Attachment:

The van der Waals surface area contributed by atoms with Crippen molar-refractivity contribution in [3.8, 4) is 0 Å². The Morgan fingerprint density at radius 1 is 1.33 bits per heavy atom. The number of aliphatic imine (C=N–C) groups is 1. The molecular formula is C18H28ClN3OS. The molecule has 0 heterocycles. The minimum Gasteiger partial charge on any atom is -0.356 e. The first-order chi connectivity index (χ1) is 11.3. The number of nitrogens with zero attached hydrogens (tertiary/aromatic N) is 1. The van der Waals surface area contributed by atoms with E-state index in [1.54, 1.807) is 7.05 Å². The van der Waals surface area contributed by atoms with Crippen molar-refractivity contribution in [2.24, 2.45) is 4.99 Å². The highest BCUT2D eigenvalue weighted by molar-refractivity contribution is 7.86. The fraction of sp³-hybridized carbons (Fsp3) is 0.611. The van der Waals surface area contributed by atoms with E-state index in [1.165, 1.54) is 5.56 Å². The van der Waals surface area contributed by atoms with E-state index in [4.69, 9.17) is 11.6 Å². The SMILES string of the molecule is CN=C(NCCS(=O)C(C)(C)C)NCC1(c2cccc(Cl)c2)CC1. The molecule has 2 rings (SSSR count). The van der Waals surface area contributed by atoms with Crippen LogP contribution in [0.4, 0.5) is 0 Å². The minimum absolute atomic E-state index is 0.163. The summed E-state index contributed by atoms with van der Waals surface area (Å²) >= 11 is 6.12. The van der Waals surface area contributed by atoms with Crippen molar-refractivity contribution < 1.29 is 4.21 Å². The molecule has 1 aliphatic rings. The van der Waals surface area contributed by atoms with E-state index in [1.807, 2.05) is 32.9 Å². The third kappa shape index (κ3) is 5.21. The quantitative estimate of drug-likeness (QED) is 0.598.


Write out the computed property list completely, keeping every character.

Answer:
The van der Waals surface area contributed by atoms with Crippen molar-refractivity contribution in [3.8, 4) is 0 Å². The Morgan fingerprint density at radius 1 is 1.33 bits per heavy atom. The number of aliphatic imine (C=N–C) groups is 1. The molecular formula is C18H28ClN3OS. The molecule has 0 heterocycles. The minimum Gasteiger partial charge on any atom is -0.356 e. The first-order chi connectivity index (χ1) is 11.3. The number of nitrogens with zero attached hydrogens (tertiary/aromatic N) is 1. The van der Waals surface area contributed by atoms with E-state index in [1.54, 1.807) is 7.05 Å². The van der Waals surface area contributed by atoms with Crippen molar-refractivity contribution in [2.24, 2.45) is 4.99 Å². The highest BCUT2D eigenvalue weighted by molar-refractivity contribution is 7.86. The fraction of sp³-hybridized carbons (Fsp3) is 0.611. The van der Waals surface area contributed by atoms with E-state index in [1.165, 1.54) is 5.56 Å². The van der Waals surface area contributed by atoms with E-state index in [4.69, 9.17) is 11.6 Å². The SMILES string of the molecule is CN=C(NCCS(=O)C(C)(C)C)NCC1(c2cccc(Cl)c2)CC1. The molecule has 2 rings (SSSR count). The van der Waals surface area contributed by atoms with Crippen LogP contribution in [0.4, 0.5) is 0 Å². The minimum absolute atomic E-state index is 0.163. The summed E-state index contributed by atoms with van der Waals surface area (Å²) >= 11 is 6.12. The van der Waals surface area contributed by atoms with Crippen molar-refractivity contribution < 1.29 is 4.21 Å². The molecule has 1 aliphatic rings. The van der Waals surface area contributed by atoms with E-state index in [1.807, 2.05) is 32.9 Å². The third kappa shape index (κ3) is 5.21. The quantitative estimate of drug-likeness (QED) is 0.598.